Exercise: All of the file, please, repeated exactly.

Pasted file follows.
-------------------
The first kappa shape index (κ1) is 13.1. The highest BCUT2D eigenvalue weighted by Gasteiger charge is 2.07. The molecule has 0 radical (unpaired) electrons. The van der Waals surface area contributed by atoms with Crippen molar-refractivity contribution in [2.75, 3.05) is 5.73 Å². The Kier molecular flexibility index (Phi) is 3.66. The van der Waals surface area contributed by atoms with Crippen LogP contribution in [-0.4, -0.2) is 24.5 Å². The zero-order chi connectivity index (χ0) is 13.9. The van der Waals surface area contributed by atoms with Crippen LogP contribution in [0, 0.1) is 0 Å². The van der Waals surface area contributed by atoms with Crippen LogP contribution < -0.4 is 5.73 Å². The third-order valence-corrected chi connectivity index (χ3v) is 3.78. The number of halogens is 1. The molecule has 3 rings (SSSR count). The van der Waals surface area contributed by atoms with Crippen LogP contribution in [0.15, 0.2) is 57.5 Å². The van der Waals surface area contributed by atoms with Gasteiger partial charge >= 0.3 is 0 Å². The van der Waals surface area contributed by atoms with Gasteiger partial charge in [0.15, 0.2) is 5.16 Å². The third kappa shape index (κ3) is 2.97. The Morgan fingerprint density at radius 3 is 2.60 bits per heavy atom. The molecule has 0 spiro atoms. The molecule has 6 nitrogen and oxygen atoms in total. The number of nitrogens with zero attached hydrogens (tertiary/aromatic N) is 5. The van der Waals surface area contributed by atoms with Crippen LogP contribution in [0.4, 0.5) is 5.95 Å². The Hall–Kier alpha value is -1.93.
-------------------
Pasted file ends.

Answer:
The first kappa shape index (κ1) is 13.1. The highest BCUT2D eigenvalue weighted by Gasteiger charge is 2.07. The molecule has 0 radical (unpaired) electrons. The van der Waals surface area contributed by atoms with Crippen molar-refractivity contribution in [2.75, 3.05) is 5.73 Å². The Kier molecular flexibility index (Phi) is 3.66. The van der Waals surface area contributed by atoms with Crippen LogP contribution in [-0.4, -0.2) is 24.5 Å². The zero-order chi connectivity index (χ0) is 13.9. The van der Waals surface area contributed by atoms with Crippen LogP contribution in [0, 0.1) is 0 Å². The van der Waals surface area contributed by atoms with Crippen LogP contribution < -0.4 is 5.73 Å². The third-order valence-corrected chi connectivity index (χ3v) is 3.78. The number of halogens is 1. The molecule has 3 rings (SSSR count). The van der Waals surface area contributed by atoms with Crippen LogP contribution in [0.15, 0.2) is 57.5 Å². The van der Waals surface area contributed by atoms with Gasteiger partial charge >= 0.3 is 0 Å². The van der Waals surface area contributed by atoms with Gasteiger partial charge in [0.15, 0.2) is 5.16 Å². The third kappa shape index (κ3) is 2.97. The Morgan fingerprint density at radius 3 is 2.60 bits per heavy atom. The molecule has 0 spiro atoms. The molecule has 6 nitrogen and oxygen atoms in total. The number of nitrogens with zero attached hydrogens (tertiary/aromatic N) is 5. The van der Waals surface area contributed by atoms with Crippen LogP contribution in [0.4, 0.5) is 5.95 Å². The Hall–Kier alpha value is -1.93.